If you’ve ever used public WiFi to do your online banking, share work documents, or make other sensitive data exchanges, you’re taking a big, unnecessary risk.


These public networks are inherently much less secure than your home network or the WiFi at your office, and they make you and your data much more vulnerable to attack. For these reasons and more, you should take basic steps to stay safe the next time you go to the coffee shop to get some work done, or even check your email or log into Twitter. One of the best ways is a VPN.


VPNs (Virtual Private Networks) traditionally were a popular way for large corporations to protect their private data. A VPN lets users share data privately are more securely while using public or shared networks. And recent growth in BYOD (bring your own device) combined with remote working trends is putting a greater emphasis on VPNs that ever before.


On a typical public WiFi connection, the user connects to the Internet via a router or access point. Even though there may be other users on the same WiFi network, each user generally accesses only his or her own data. The problem arises when hackers on the same network use the shared connection to access everyone else’s data as well.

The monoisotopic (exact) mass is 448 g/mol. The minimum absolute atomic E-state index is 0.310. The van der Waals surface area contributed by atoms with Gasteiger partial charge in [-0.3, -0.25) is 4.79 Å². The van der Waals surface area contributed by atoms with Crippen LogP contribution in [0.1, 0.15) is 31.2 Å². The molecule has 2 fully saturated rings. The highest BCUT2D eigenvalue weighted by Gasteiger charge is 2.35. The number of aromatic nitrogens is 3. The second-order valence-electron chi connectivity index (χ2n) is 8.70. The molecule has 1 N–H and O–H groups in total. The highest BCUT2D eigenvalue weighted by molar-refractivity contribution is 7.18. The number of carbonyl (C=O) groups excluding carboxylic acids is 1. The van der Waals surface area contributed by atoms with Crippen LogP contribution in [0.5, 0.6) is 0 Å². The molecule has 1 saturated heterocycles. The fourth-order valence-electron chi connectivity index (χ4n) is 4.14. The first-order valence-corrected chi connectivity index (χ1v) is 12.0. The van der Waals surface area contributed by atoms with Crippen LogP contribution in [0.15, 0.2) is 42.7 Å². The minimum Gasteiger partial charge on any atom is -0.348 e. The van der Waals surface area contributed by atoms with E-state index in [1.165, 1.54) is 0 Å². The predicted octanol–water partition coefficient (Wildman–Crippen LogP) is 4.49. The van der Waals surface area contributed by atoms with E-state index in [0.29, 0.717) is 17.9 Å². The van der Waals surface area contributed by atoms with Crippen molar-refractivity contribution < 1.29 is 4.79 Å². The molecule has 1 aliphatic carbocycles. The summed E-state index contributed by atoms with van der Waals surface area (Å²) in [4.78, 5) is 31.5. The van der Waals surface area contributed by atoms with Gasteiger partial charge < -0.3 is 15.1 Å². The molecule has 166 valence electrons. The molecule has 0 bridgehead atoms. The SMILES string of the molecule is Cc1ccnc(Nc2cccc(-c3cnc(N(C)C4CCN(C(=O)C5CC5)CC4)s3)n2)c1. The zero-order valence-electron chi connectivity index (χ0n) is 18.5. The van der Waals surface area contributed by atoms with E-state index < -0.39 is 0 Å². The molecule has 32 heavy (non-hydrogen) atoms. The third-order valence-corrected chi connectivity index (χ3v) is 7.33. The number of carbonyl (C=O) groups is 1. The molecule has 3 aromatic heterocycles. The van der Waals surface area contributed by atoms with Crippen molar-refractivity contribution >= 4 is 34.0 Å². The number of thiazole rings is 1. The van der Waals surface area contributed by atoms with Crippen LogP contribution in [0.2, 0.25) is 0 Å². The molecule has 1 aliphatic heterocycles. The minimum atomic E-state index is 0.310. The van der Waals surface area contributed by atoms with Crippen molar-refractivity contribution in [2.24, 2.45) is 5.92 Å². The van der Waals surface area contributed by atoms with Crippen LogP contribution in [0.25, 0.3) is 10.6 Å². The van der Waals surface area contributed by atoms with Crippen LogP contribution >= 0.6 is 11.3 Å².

You can protect yourself on a public network by encrypting it over a VPN service, which basically creates a private tunnel to transport your data from point A to B. This makes is nearly impossible for a hacker to access your data. Even if hackers are somehow able to penetrate this tunnel, the data will be garbled and of no use to them. Instead of connecting to the Internet directly, your data goes to a secure VPN server, where data is authenticated and encrypted before going to the Internet.


There are many VPN service providers available today. We recommend a reputable service, which has high-bandwidth capabilities, like TunnelBear. These are available for PC, Mac, Android, and as a Chrome extension. For the safest connection possible, it is better to install the application on your device rather than using it online. This will ensure that in addition to your Internet browser and that data from other apps, like Outlook, are also encrypted.


Please share this, and stay safe out there!

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